Wednesday, May 7, 2008

Prison of Baseless Fear

I’ve gone around and around on this topic of what Mtr. Lee Shafer at St. John’s might call the “both/and” of being queer and being Christian. And I have heard the words of Rt. Rev. Gene Robinson on the radio this week, and I know the bishop is OK with talking about “the gay news”, but I believe, if you listen closely enough, he is pleading for the chance to talk about “the Good News”. Because—hello?—he’s a bishop! He didn’t spend time in seminary and years as a priest just so he could talk about Leviticus 18:22 or 1 Corinthians 6: 9-10 or any of the other supposed Biblical “proof” that God doesn’t like gay people. He can talk about those things, and does. But he also can talk about hundreds of other passages in the Bible. And I imagine he’d like to speak on other matters.

I’m not so bold as to guess what other parts of the Bible Bishop Robinson might want to talk about. But I’m going to dive into a passage from 1 Peter which was part of the readings this year for the Seventh Sunday in Easter. Because I think it highlights what is the real problem facing the Episcopal Church and the Anglican Communion.

“Discipline yourselves, keep alert. Like a roaring lion your adversary the devil prowls around, looking for someone to devour. Resist him, steadfast in your faith, for you know that your brothers and sisters in all the world are undergoing the same kinds of suffering.” 1 Peter 5: 8-9.

I believe that the roaring lion…the devil…that is on the prowl right now in the Anglican Communion is fear. Fear of change, fear of western thinking on human sexuality, fear that somebody somewhere is gaining equality and the fear of those who believe that when the “other” gains…the fearful somehow lose their superior position. The lion loves nothing more than to see the prey run about frantically and become increasingly nervous and confused until the hunter can pounce and devour its captive. And frankly that is my perception of those who have become so vehement in their anger and hatred of the Episcopal Church and the LGBT-members of the Anglican Communion. This fear of homosexuality has crowded out their faith that the Holy Spirit is still alive in the world, and moving God’s story forward. Without leaving anyone out who wants in. I believe that if God did not intend for Gene Robinson to become the bishop of New Hampshire, He would have found a way to stop it from happening. And I am increasingly aware that “God is working his purpose out” and that purpose is to call more and more of us “queer people” who have wandered away from the flock to please come back, take a drink from the cup of salvation, and discover the meaning of eternal life. He has prepared a place for us, each of us, and He wants us to come home.

For me, Gene Robinson’s consecration not only made me think, “That priest who talked so candidly about faith with me as a teen-ager is gonna be the bishop of New Hampshire? Awesome!” it told me as a lesbian, “Wow! They really mean it, ‘The Episcopal Church Welcomes You’!” How sad that even five years later, the fear of an openly-gay man as a bishop is still on the radar screen….and can result in a specific snub of Robinson by the figurehead of the Anglican Communion. The lion roars with pride at the accomplishment!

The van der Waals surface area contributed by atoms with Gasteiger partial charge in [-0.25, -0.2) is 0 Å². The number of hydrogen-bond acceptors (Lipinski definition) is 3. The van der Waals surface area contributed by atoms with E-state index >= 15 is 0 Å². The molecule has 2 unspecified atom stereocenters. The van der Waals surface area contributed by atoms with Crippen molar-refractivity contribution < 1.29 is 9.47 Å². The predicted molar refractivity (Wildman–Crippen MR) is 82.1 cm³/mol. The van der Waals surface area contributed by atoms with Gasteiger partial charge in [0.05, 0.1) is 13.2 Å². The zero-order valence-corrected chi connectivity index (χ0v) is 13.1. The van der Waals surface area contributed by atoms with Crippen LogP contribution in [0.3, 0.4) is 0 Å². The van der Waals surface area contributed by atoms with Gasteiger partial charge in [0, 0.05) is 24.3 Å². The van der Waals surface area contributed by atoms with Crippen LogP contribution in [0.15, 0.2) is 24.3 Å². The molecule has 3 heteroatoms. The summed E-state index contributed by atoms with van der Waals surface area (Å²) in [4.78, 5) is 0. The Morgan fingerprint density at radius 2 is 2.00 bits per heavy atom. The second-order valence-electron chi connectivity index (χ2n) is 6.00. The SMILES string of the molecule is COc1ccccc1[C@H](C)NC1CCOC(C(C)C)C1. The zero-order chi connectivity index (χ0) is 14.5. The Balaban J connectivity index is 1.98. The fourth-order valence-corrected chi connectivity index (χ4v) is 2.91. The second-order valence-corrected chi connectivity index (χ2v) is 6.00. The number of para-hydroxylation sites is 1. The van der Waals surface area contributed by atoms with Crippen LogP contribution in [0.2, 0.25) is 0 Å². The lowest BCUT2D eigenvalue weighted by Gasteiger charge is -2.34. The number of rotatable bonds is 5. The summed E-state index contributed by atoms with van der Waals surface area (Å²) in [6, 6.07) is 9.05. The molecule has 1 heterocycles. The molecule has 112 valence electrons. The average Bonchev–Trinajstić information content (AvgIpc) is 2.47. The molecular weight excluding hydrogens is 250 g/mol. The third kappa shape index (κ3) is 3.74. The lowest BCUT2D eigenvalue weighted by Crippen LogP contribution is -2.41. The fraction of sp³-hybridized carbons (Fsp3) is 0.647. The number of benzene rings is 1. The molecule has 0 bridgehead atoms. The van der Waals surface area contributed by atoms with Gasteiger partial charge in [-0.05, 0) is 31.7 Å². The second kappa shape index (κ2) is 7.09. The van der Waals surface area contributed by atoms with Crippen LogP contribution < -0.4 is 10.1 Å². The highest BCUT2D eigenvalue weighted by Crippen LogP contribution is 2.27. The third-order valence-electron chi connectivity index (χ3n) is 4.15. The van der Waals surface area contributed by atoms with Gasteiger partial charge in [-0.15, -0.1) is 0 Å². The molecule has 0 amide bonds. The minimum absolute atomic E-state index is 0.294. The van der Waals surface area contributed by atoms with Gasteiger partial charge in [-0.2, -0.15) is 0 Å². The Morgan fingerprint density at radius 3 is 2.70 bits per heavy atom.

The fear of change has become so great a force and such a “thing” that it threatens to distract from the true mission of the church to bring God’s message of loving redemption to the world, and continue our commitment to pursue justice, freedom and peace, and not forget the needy nor take away the hope of the poor. Certainly there are those, including Robinson, who want to get on with business already. And I believe if the Archbishop of Canterbury had included Robinson in the Bishop Bash at Lambeth and if people hadn’t made a big ol’ fuss when he was consecrated, we might be further along toward more light and less dark in the Episcopal Church.

“Resist him, steadfast in your faith, for you know that your brothers and sisters in all the world are undergoing the same kinds of suffering.” Don’t give into the fear because fear of “the other” is what drives a wedge between us: gay vs. straight, male vs. female, Christian vs. Jew, black vs. white, fat vs. thin, citizen vs. immigrant. Fear and hatred of “the other” is exactly what the devil wants.

“Fast on fear and feast on faith.” Amazingly, that simple rule spelled out in a sermon on Ash Wednesday is more than just a directive for Lent. It is a lifetime lesson for all of us.

My favorite theologian, Rev. Robert F. Capon, has a great quote in his book, “The Mystery of Christ…and Why We Don’t Get It”:

“The truth that makes us free is always ticking like a time bomb in the basement of everybody’s church. And that truth isn’t a bunch of ideas. It’s Jesus. Sooner or later, if we just sit still and listen, he’ll blow the lid off of any prison we’ve built.”

Don’t become imprisoned from the fear, people! Sit still and listen for God. His will is at work.

“...the God of all grace, who has called you to his eternal glory in Christ, will himself restore, support, strengthen, and establish you. To him be the power forever and ever. Amen.” 1 Peter 5: 10-11.

1 comment:

Anonymous said...

The idea of the church changing has always been something that has been something that congregations have debated for years, and the American branch of our church is willing to go forward which is something that I feel is a good thing. We will change and we will accept everyone into our congregations, wait and see.